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Vladimir Kramnik vs Peter Svidler
Linares (1999), Linares ESP, rd 9, Mar-03
Gruenfeld Defense: Exchange. Modern Exchange Variation (D85)  ·  1-0



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Kibitzer's Corner
Aug-28-04  Whitehat1963: Is this really so decisive?
Premium Chessgames Member
  Sneaky: I think the idea is this: There is nothing Black can do to prevent White from doubling his rooks on the a-file. Then he takes the a-pawn and reaches a technically won endgame. The rule of thumb is:

♕+♙ only draws ♖+♖,
♕+♙+♙ beats ♖+♖,
♖+♖+♙ beats ♕.

This is the reason why most people say that the ♕ is worth 9 points, and not 10.

It's a pity that these Super GM's don't play the game out more often just to help the fans learn about the techniques involved.

May-26-05  Gowe: The transition to the endgame RR+Q is forced and leaves Black no chances for counterplay. <28... Rxf7 29.Qxd7 Rxd7 30.Rxd7+ Kh6 31.Rxc7 Qd3 32.Kg1 Qd4 33.Rc2 1-0>

Analysis by Fritz:

<<(0.69): 28.Qc1 Qa5 29.Rfe1 Rxe1+ 30.Rxe1 Nf6 31.Bf3 a6 32.Qe3 Bb6

(0.66): 28.Rfe1 Rxe1+ 29.Qxe1 Nf6 30.Bf3 Bb6 31.Qe2 Qc5 32.Kg1 Qg5 (0.69): 28.Bc6 Ne5 29.Be4 Qa4 30.Bd5 Qh4 >>

Sep-17-05  Skylark: <It's a pity that these Super GM's don't play the game out more often just to help the fans learn about the techniques involved.>

Well, it's quite simple: For us, getting into an obviously lost position is miserable. It's just that "obviously" lost positions for these super grandmasters are not incredibly obvious for lesser mortals. Playing this out as Svidler would be miserable - I wouldn't want to spend an hour or more defending a lifeless position, and neither did Svidler.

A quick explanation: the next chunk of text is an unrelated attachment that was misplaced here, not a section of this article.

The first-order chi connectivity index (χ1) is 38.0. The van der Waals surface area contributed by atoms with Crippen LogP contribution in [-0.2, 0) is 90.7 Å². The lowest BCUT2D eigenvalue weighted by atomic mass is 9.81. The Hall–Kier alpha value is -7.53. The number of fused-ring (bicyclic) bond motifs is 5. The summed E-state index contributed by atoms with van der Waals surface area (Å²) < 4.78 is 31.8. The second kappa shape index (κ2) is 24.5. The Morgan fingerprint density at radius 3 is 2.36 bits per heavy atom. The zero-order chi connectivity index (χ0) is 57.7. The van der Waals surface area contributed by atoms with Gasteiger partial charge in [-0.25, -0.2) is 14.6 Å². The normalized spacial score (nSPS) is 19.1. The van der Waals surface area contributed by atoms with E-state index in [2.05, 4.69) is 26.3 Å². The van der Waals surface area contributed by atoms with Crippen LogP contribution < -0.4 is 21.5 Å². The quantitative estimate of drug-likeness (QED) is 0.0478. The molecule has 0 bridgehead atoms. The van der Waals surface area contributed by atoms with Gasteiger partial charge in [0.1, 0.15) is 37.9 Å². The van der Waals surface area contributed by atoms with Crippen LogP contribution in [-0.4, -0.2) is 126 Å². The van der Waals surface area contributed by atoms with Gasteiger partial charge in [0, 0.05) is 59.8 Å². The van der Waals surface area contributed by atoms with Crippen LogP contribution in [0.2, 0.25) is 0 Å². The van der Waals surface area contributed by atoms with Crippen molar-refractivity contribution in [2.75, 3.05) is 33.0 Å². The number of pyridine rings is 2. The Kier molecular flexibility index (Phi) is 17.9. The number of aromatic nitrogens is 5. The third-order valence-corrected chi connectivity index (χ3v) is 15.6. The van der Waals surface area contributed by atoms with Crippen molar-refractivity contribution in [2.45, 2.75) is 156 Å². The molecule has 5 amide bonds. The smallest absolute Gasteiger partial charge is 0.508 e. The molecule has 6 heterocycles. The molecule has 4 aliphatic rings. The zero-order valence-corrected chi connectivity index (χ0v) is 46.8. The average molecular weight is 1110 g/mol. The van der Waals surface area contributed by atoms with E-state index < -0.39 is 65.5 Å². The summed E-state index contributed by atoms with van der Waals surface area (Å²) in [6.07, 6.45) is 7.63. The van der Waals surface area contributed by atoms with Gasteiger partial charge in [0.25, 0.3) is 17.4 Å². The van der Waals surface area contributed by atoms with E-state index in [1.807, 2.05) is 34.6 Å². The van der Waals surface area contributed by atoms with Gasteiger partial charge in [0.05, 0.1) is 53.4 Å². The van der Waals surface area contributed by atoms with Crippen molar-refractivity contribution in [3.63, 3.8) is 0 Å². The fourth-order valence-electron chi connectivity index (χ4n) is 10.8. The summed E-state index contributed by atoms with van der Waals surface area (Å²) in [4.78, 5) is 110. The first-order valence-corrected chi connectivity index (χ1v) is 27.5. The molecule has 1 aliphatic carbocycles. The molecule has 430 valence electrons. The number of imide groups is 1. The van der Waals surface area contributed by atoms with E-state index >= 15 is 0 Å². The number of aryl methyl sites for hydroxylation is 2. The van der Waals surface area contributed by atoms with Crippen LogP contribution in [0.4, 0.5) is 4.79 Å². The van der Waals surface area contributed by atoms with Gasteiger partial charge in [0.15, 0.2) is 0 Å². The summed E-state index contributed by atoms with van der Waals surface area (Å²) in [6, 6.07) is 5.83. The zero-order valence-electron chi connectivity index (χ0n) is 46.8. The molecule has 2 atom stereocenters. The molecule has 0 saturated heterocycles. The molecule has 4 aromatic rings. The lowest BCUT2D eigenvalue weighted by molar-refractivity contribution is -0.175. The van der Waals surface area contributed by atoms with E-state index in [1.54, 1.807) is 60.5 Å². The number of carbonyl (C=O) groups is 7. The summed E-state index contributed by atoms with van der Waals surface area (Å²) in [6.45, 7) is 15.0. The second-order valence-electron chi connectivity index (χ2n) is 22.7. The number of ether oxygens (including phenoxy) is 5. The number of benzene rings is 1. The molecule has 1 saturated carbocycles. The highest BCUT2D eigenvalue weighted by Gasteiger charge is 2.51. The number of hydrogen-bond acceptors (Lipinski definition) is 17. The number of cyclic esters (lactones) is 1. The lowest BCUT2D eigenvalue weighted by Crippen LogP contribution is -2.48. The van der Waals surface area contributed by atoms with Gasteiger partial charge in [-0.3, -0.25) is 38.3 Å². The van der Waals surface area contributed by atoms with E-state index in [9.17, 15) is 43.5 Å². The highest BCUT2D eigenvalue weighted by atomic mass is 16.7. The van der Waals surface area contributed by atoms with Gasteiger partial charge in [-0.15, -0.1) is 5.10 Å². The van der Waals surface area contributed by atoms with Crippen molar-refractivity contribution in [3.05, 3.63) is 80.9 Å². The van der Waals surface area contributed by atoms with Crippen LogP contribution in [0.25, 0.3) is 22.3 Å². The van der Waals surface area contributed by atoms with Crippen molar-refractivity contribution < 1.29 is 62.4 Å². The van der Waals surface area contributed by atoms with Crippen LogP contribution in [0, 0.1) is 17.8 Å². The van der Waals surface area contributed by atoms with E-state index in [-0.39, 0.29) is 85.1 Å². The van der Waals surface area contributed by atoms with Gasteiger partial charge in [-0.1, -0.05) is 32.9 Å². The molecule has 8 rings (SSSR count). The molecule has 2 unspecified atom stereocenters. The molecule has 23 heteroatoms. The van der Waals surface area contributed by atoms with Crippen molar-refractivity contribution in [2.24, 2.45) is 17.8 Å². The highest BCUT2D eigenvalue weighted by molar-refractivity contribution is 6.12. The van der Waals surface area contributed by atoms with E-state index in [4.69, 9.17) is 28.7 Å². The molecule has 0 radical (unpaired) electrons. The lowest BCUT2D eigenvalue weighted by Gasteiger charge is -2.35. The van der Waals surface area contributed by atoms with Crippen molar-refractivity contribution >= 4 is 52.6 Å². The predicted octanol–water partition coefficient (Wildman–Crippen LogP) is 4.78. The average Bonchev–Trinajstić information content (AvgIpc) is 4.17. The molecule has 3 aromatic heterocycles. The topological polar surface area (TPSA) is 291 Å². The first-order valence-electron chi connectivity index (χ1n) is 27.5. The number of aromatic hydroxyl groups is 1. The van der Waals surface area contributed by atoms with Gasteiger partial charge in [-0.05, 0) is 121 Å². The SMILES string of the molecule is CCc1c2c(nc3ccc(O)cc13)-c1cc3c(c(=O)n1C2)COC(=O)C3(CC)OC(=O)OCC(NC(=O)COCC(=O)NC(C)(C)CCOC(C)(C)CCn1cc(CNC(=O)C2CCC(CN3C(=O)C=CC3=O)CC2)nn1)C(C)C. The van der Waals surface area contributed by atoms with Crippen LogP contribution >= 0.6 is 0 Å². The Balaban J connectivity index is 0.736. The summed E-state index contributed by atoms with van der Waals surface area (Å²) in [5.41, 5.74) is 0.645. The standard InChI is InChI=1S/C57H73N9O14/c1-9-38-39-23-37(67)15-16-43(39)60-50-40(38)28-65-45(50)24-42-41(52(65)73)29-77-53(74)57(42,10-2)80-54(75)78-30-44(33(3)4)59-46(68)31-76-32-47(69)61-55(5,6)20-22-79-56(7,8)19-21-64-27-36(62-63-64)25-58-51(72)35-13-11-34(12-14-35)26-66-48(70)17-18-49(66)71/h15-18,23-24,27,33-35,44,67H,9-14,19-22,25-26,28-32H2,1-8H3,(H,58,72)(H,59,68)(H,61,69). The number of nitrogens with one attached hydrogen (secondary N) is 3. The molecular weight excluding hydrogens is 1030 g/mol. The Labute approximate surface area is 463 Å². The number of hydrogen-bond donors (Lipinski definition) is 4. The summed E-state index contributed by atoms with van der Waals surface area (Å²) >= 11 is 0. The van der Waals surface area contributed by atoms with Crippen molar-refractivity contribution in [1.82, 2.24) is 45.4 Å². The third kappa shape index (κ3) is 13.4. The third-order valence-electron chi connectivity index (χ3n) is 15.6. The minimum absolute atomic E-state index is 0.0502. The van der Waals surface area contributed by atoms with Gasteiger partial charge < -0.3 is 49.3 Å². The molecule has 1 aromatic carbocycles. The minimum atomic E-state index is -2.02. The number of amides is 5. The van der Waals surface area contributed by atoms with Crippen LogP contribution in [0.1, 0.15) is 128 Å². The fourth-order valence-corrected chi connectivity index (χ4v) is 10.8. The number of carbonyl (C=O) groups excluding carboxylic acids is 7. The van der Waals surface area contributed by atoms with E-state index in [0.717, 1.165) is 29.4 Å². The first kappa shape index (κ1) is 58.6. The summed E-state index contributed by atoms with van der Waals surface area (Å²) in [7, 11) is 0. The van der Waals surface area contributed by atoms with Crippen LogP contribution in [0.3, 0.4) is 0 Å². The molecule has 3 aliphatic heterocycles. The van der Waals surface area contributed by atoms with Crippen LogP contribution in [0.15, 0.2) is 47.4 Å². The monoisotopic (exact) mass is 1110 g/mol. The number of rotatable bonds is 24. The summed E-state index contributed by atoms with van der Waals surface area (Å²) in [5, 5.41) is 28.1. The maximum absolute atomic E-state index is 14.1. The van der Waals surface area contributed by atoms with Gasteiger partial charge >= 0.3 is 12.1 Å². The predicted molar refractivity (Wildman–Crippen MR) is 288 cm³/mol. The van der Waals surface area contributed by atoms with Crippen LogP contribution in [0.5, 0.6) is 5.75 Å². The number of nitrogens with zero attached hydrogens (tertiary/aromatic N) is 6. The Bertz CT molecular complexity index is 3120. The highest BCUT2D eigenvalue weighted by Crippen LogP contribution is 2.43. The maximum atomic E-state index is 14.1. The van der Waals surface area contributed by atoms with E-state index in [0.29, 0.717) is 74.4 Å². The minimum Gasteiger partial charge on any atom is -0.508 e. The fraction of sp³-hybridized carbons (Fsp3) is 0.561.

Oct-19-05  Queens Gambit: I think Svidler could have fighted here a little more.
Oct-19-05  lopium: Why not 17...Bxe5?
Jan-07-09  Alphastar: white will gang up on the a-pawn and then force the exchange of the rooks for the queen, reaching a winning pawn ending.
Premium Chessgames Member
  plang: This line was at the height of fashion in the late 90s; a year earlier at Linares Topalov had played 14..Bxf3 against Kramnik and had been fortunate to draw. The standard move is 15..Qa3; 15,,Bxf3 was new and has never been repeated. Kramnik felt that 16..Qa3 was necessary; after half an hour he came up with 17 e5! which he feels refutes Black's line. 17..Bxe5 wouldn't have worked; ie 17..Bxe5 18 d6!..exd 19 Bd5..Qa3 20 Bd2..Nc6 21 Rxb7..Rec8 22 Rxf7..Kh8 23 Qg4..Bg7 24 Bh6..Bxh6 25 Qd7 and wins. Strangely enough Kramnik realized that 19 Bxe7..Nxf3+..Qxf3 would have transposed into his game with Topalov from the previous year. While he missed several wins in that game he was still looking for something stronger; after considering 19 Bxb7 and 19 Bd5 he chose the latter. After the game Kramnik thought that the slow approach with 24 g3 and Kg2 would have maintained his excellent winning chances while giving Black less counterplay. 27..Nd7?! allowed Kramnik to simplify to a technically won ending; Illescas recommended 27..Ba5 as an alternative. 28..Ba5 would have put up more resistance though after 29 Qxd7 or 29 Qa2 White should still win. Svidler resigned because he could not prevent Kramnik from doubling on first the a-pawn followed by the g-pawn.
Dec-31-13  DrGridlock: In the final position Komodo gives:

Vladimir Kramnik - Peter Svidler

click for larger view

Analysis by Komodo32 3 32bit:

1. (1.83): 33...Kg5 34.Ra2 Kh6 35.Ra5 h4 36.Rfa1 Qc3 37.Rxa7 Qe5 38.R7a4 g5 39.Ra5 Qc3 40.R5a3 Qe5 41.Rd1 Kg6 42.Re3 Qc7 43.Re6+ Kf7 44.Red6 Qc2 45.Ra1 Qe2 46.Rc6 Qe5 47.Rca6 Qe4 48.Ra8

With two pieces (rooks) against one (queen), White can attack a pawn twice with his pieces, while White can only defend a pawn once.

Premium Chessgames Member
  kingscrusher: Amazing use of Bishop without counterpart to try and get it to d5 in the center

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